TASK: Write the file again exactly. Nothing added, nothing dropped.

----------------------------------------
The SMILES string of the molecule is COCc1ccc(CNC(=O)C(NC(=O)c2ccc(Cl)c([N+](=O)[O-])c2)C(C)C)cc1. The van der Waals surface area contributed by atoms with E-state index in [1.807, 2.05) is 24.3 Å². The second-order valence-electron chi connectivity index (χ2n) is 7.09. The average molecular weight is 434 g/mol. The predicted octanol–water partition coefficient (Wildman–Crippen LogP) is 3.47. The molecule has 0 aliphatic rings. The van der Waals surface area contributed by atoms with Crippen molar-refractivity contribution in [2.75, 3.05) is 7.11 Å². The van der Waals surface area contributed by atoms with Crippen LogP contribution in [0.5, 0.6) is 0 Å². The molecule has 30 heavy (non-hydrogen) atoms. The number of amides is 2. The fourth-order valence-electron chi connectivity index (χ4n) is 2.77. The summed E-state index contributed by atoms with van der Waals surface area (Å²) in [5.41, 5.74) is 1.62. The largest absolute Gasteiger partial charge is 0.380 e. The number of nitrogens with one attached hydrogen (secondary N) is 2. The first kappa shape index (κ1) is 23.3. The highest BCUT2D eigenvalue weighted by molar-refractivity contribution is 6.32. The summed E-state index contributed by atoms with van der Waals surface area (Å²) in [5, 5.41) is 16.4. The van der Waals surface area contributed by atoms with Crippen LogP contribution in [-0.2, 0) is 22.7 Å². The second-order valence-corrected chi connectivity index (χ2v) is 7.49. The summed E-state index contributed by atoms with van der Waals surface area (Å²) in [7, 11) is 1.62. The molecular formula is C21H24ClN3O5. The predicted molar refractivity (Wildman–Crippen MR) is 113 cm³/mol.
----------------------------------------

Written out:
The SMILES string of the molecule is COCc1ccc(CNC(=O)C(NC(=O)c2ccc(Cl)c([N+](=O)[O-])c2)C(C)C)cc1. The van der Waals surface area contributed by atoms with E-state index in [1.807, 2.05) is 24.3 Å². The second-order valence-electron chi connectivity index (χ2n) is 7.09. The average molecular weight is 434 g/mol. The predicted octanol–water partition coefficient (Wildman–Crippen LogP) is 3.47. The molecule has 0 aliphatic rings. The van der Waals surface area contributed by atoms with Crippen molar-refractivity contribution in [2.75, 3.05) is 7.11 Å². The van der Waals surface area contributed by atoms with Crippen LogP contribution in [0.5, 0.6) is 0 Å². The molecule has 30 heavy (non-hydrogen) atoms. The number of amides is 2. The fourth-order valence-electron chi connectivity index (χ4n) is 2.77. The summed E-state index contributed by atoms with van der Waals surface area (Å²) in [5.41, 5.74) is 1.62. The largest absolute Gasteiger partial charge is 0.380 e. The number of nitrogens with one attached hydrogen (secondary N) is 2. The first kappa shape index (κ1) is 23.3. The highest BCUT2D eigenvalue weighted by molar-refractivity contribution is 6.32. The summed E-state index contributed by atoms with van der Waals surface area (Å²) in [5, 5.41) is 16.4. The van der Waals surface area contributed by atoms with Crippen LogP contribution in [-0.2, 0) is 22.7 Å². The second-order valence-corrected chi connectivity index (χ2v) is 7.49. The summed E-state index contributed by atoms with van der Waals surface area (Å²) in [7, 11) is 1.62. The molecular formula is C21H24ClN3O5. The predicted molar refractivity (Wildman–Crippen MR) is 113 cm³/mol.